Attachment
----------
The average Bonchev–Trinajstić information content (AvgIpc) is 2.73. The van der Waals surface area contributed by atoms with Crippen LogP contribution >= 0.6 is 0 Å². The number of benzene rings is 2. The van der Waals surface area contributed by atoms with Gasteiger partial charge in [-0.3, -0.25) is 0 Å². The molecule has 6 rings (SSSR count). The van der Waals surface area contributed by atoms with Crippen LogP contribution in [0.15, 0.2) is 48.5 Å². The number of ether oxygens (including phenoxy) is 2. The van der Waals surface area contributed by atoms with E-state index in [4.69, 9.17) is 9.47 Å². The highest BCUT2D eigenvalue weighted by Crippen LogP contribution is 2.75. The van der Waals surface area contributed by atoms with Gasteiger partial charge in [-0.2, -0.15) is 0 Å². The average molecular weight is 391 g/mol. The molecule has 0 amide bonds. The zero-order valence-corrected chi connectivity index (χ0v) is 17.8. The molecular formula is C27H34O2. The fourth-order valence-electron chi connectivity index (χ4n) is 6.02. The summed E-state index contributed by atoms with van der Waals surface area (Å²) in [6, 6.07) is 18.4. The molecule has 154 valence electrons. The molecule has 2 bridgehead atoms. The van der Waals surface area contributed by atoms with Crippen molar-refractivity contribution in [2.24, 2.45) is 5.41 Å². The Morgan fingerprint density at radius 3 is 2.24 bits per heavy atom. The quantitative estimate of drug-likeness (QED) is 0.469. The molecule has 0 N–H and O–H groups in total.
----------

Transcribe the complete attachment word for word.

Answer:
The average Bonchev–Trinajstić information content (AvgIpc) is 2.73. The van der Waals surface area contributed by atoms with Crippen LogP contribution >= 0.6 is 0 Å². The number of benzene rings is 2. The van der Waals surface area contributed by atoms with Gasteiger partial charge in [-0.3, -0.25) is 0 Å². The molecule has 6 rings (SSSR count). The van der Waals surface area contributed by atoms with Crippen LogP contribution in [0.15, 0.2) is 48.5 Å². The number of ether oxygens (including phenoxy) is 2. The van der Waals surface area contributed by atoms with E-state index in [4.69, 9.17) is 9.47 Å². The highest BCUT2D eigenvalue weighted by Crippen LogP contribution is 2.75. The van der Waals surface area contributed by atoms with Gasteiger partial charge in [-0.2, -0.15) is 0 Å². The average molecular weight is 391 g/mol. The molecule has 0 amide bonds. The zero-order valence-corrected chi connectivity index (χ0v) is 17.8. The molecular formula is C27H34O2. The fourth-order valence-electron chi connectivity index (χ4n) is 6.02. The summed E-state index contributed by atoms with van der Waals surface area (Å²) in [6, 6.07) is 18.4. The molecule has 154 valence electrons. The molecule has 2 bridgehead atoms. The van der Waals surface area contributed by atoms with Crippen molar-refractivity contribution in [2.24, 2.45) is 5.41 Å². The Morgan fingerprint density at radius 3 is 2.24 bits per heavy atom. The quantitative estimate of drug-likeness (QED) is 0.469. The molecule has 0 N–H and O–H groups in total.